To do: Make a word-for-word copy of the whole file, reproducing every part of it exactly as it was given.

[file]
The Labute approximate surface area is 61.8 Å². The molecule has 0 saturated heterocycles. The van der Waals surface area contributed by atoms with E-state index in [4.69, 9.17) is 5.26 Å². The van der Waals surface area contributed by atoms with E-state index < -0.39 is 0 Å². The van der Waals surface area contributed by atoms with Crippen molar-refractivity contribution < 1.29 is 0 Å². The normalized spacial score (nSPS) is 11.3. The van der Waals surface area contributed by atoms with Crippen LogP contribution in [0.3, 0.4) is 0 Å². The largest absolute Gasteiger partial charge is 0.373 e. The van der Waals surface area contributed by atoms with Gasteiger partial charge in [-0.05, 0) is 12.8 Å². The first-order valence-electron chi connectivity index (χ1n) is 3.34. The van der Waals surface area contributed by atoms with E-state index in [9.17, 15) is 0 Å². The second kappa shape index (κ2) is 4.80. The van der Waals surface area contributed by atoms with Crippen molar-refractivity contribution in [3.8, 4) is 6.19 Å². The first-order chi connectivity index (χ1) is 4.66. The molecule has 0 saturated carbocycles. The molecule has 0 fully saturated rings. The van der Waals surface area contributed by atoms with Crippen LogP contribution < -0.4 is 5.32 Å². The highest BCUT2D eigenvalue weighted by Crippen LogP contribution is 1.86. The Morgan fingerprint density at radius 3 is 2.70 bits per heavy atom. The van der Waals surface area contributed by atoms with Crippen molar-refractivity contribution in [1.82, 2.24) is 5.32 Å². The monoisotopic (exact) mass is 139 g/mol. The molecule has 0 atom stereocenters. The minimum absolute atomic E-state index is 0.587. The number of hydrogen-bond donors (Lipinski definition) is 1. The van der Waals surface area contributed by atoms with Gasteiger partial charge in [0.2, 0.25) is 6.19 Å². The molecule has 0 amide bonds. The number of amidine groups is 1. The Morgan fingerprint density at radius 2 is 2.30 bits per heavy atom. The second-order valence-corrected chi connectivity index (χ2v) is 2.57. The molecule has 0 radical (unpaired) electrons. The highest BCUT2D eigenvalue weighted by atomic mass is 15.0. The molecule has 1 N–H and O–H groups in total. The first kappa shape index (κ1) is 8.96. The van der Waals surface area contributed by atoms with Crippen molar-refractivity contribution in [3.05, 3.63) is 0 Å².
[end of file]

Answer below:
The Labute approximate surface area is 61.8 Å². The molecule has 0 saturated heterocycles. The van der Waals surface area contributed by atoms with E-state index in [4.69, 9.17) is 5.26 Å². The van der Waals surface area contributed by atoms with E-state index < -0.39 is 0 Å². The van der Waals surface area contributed by atoms with Crippen molar-refractivity contribution < 1.29 is 0 Å². The normalized spacial score (nSPS) is 11.3. The van der Waals surface area contributed by atoms with Crippen LogP contribution in [0.3, 0.4) is 0 Å². The largest absolute Gasteiger partial charge is 0.373 e. The van der Waals surface area contributed by atoms with Gasteiger partial charge in [-0.05, 0) is 12.8 Å². The first-order valence-electron chi connectivity index (χ1n) is 3.34. The van der Waals surface area contributed by atoms with E-state index in [9.17, 15) is 0 Å². The second kappa shape index (κ2) is 4.80. The van der Waals surface area contributed by atoms with Crippen molar-refractivity contribution in [3.8, 4) is 6.19 Å². The first-order chi connectivity index (χ1) is 4.66. The molecule has 0 saturated carbocycles. The molecule has 0 fully saturated rings. The van der Waals surface area contributed by atoms with Crippen LogP contribution < -0.4 is 5.32 Å². The highest BCUT2D eigenvalue weighted by Crippen LogP contribution is 1.86. The Morgan fingerprint density at radius 3 is 2.70 bits per heavy atom. The van der Waals surface area contributed by atoms with Crippen molar-refractivity contribution in [1.82, 2.24) is 5.32 Å². The monoisotopic (exact) mass is 139 g/mol. The molecule has 0 atom stereocenters. The minimum absolute atomic E-state index is 0.587. The number of hydrogen-bond donors (Lipinski definition) is 1. The van der Waals surface area contributed by atoms with Gasteiger partial charge in [0.2, 0.25) is 6.19 Å². The molecule has 0 amide bonds. The number of amidine groups is 1. The Morgan fingerprint density at radius 2 is 2.30 bits per heavy atom. The second-order valence-corrected chi connectivity index (χ2v) is 2.57. The molecule has 0 radical (unpaired) electrons. The highest BCUT2D eigenvalue weighted by atomic mass is 15.0. The molecule has 1 N–H and O–H groups in total. The first kappa shape index (κ1) is 8.96. The van der Waals surface area contributed by atoms with Crippen molar-refractivity contribution in [3.05, 3.63) is 0 Å².